From a distance, HAWX 2 looks, sounds and plays much like the original. That’s good, as the first was a delightful surprise and welcome competition to Namco’s Ace Combat series. We ran through some of the differences and additions in an earlier hands-on, so you can head there for a full account. HAWX is a bit edgier and GRAW-y than Ace Combat, so if that series has never gelled with you, consider giving Ubi’s take a shot. Also, this is the first time it’s appeared on Wii, so there’s that.
Platform: 360, PS3, PC
EU release: September 10
RUSE attempts to take the RTS in a new direction, with an entire extra layer of deception as the central mechanic. Although it’s a real-world war simulation with non-sci-fi tanks, troops, etc., the ruses each player employs have a slightly arcadey bent to them. You can command radio silence to make your units invisible, deploy decoy units that appear real but are just wooden fakes, and a whole host of other sneaky maneuvers.
The game also has a weird hybrid interface of realism versus gaminess, with a standard map when you’re zoomed in that becomes almost a board game when you zoom out. We won’t know if the game underneath the central gimmick is solid until the 9/7 release, but we’re glad someone is trying a new approach to RTS gaming.
Platform: 360, PS3
The 20th “NHL” game from EA, believe it or not, features a lot of things which are “revolutionary” and “enhanced,” as every sports game does every year. Here are just a few of the features EA Sports is touting: a new physics engine with improved player reactions, enhancements to existing elements, such as face-offs and dekes, the ability to continue playing after breaking your stick (realistic! but also… yay?) and the inclusion of Canadian Hockey League’s Memorial Cup (non-Hockey nerds need not apply).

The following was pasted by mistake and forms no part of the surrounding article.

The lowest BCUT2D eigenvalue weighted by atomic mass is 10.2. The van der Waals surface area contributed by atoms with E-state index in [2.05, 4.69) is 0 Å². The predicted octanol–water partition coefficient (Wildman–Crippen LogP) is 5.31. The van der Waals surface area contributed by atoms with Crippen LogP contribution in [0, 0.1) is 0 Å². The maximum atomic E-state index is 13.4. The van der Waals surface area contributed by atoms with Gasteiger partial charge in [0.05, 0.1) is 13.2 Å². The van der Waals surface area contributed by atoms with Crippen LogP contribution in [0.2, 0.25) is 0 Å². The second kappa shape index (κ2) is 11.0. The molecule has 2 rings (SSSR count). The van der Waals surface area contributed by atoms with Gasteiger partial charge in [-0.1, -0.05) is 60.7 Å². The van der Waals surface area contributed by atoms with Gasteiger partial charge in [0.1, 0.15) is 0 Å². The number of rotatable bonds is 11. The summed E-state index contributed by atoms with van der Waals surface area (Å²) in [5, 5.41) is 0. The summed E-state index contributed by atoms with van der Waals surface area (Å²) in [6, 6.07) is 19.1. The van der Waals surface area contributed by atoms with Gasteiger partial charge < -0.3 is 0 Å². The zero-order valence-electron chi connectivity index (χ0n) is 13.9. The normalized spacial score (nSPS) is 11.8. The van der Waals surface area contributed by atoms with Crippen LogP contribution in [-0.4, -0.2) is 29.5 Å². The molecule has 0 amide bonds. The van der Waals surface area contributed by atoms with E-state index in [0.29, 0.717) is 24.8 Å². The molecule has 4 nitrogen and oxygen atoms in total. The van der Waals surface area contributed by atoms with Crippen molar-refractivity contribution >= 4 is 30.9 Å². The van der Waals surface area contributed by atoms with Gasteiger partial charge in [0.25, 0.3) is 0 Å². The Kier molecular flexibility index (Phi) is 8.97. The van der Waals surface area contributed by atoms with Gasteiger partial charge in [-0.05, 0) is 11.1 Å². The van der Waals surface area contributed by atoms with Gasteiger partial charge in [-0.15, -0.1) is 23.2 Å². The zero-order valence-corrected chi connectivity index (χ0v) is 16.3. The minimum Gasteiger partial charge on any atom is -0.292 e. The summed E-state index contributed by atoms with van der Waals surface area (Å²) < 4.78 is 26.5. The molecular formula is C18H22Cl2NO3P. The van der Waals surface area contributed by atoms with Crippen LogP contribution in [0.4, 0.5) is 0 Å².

We could go on, but that’d just be a waste of everyone’s time. Sure, it’s possible that EA Sports will jump the shark this year, and produce something awful, or that it’ll blow us all away with its “revolutions,” but it’s much more likely that the NHL series will continue to be one of those never-gonna-hate-it staples for hockey fans. And with NHL 2K11 gone Wii exclusive this year, non-Wii-owning hockey fans don’t really have a choice. Go for the five-hole! (And other terms which suggest that we know what we’re talking about.)
Plants vs Zombies
Are you sure you're ready for this, 360 owners? You may plan on spending the entire month of September with Halo or Dead Rising, but that's only because you have yet to partake in the drug that is Plants vs Zombies, a gore-and-gardening take on the tower defense genre from PopCap.
It's both unbearably cute and surprisingly creepy. It's both endlessly challenging and instantly accessible. It's easily the most addictive game of the past few years – imagine Peggle times a thousand – and until now, you've been protected from it. Now you'll be getting an HD version with new modes, new features and, yep, new Achievements. Now you'll know why PC, Mac and iPhone gamers have been playing the same thing over and over again for sixteen months. Seriously, you might want to block some time off.